And I have been amazed even over the last few months, and it’s still very new to us. My husband and I every week are like who’s taking her? What are we doing? You know, trying to figure it out. It’s a little bit of an adventure all the time.

And yet it’s so clear how God is giving me time that I otherwise wouldn’t have had. Sometimes, like today, my mother-in-law took my boys and they’re off to Columbia to visit with family, and now I have a weekend where I’m down to one child. And I thought I would have all three. And things like that where I can see his hand in it, and I can see him if I’m paying attention.

I can see him giving me time that I need to do what he’s asking me to do. It does require a lot of trust. I keep thinking it’s going to get easier. And I think it’s that constant dependence on him. That it pulls us back into knowing that we can’t do it without him, and not getting too big for our britches, and not thinking, “Oh, we figured this out.”

No. We need him for every bit of it. So that’s where I am.

And I know that will change too. Emma has five more years of school and then she ages out of the school system. You want to talk about something I don’t even want to think about? It’s without school at all. I don’t even know what that looks like. I just have to trust that I will know what she can do when she’s twenty-one, when she’s twenty-one.

And I know that God loves me, and I actually know he loves her even more than I do. So he’s going to make both of our paths clear as we get there.

You might need to remind me of that in a week. I mean…

Karen: [00:16:56] We’ll send you a little note that says, okay, listen to this again.

Lynn: [00:16:59] I don’t believe I live there all the time, but I know it in my head.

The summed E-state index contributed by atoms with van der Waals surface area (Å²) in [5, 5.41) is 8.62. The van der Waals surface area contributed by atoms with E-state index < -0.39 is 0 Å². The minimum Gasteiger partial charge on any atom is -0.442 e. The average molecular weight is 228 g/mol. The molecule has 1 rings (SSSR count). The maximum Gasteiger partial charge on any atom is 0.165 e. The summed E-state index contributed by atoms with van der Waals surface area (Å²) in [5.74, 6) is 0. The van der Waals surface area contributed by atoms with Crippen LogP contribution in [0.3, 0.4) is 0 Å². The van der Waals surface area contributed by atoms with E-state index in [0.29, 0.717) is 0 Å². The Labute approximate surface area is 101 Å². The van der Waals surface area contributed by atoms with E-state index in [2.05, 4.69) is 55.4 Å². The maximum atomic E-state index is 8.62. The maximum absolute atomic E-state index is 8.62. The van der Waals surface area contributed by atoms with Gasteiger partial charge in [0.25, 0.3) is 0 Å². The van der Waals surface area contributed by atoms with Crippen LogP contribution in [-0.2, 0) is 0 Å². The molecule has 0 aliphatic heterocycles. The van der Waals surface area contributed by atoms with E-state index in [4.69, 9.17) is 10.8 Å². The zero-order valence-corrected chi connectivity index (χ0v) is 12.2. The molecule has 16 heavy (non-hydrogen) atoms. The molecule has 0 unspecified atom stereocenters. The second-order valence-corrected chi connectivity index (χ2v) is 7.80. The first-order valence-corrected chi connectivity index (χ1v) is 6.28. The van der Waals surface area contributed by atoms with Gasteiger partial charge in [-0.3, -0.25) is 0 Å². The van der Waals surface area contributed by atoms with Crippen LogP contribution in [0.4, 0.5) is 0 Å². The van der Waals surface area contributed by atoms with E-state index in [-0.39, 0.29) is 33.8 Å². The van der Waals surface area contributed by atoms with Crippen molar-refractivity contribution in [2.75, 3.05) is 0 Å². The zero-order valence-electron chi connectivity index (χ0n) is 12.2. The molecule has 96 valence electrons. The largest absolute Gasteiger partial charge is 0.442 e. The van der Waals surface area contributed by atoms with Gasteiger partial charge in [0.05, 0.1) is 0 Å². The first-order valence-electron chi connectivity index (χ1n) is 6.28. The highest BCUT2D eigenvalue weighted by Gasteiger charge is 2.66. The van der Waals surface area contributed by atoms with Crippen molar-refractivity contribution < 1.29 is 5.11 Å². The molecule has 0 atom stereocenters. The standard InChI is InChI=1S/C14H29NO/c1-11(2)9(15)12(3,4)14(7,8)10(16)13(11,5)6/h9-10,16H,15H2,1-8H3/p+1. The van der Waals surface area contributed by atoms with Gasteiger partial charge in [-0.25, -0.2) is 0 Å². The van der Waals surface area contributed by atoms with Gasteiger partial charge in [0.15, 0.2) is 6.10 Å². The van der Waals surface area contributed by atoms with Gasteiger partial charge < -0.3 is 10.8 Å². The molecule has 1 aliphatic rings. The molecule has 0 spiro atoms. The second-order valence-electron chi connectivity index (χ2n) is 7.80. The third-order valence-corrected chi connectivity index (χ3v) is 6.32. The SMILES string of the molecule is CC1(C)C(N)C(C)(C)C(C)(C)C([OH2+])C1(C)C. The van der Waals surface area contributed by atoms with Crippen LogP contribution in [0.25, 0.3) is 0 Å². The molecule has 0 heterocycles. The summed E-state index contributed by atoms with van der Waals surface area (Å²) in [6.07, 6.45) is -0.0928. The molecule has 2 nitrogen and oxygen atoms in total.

Karen: [00:17:04] Yeah. Yeah.

Lynn: [00:17:05] He’s so good to remind me.

Erin: [00:17:06] That’s the beauty of it. Well, one of the things that I also wanted to talk to you about is you’re a suspense writer, and yet, you know, we’ve had this email conversation about fear. I love the irony there, but one of the things that you said was, “I constantly question if I have anything of value to say. I have to fight to believe I have a voice.”

I know there are so many writers out there who would say that same thing. So tell us, how are you handling that? How are you fighting that fight? What are you doing about it?

Lynn: [00:17:45] Well, it’s so true. I do think other writers deal with this. I think we all do. Sometimes you read a book or you listen to someone in a conference or something who gives a talk and you think, “Why does anything I say even matter? We’ve got them.” In my case, I write romantic suspense. I mean, really? Come on. Irene Hannon. Lynette Eason. Dani Pettrey.

I could just go on and on. There’s so many. What do I have to add to this conversation? And the thing that I’m constantly having to remind myself of is two things. One, it’s not my call. God called me to this, so if he thinks I have something to say, who am I to question that?

God called me to this, so if he thinks I have something to say, who am I to question that? #amwriting @lynnhblackburn @karenball1 Share on X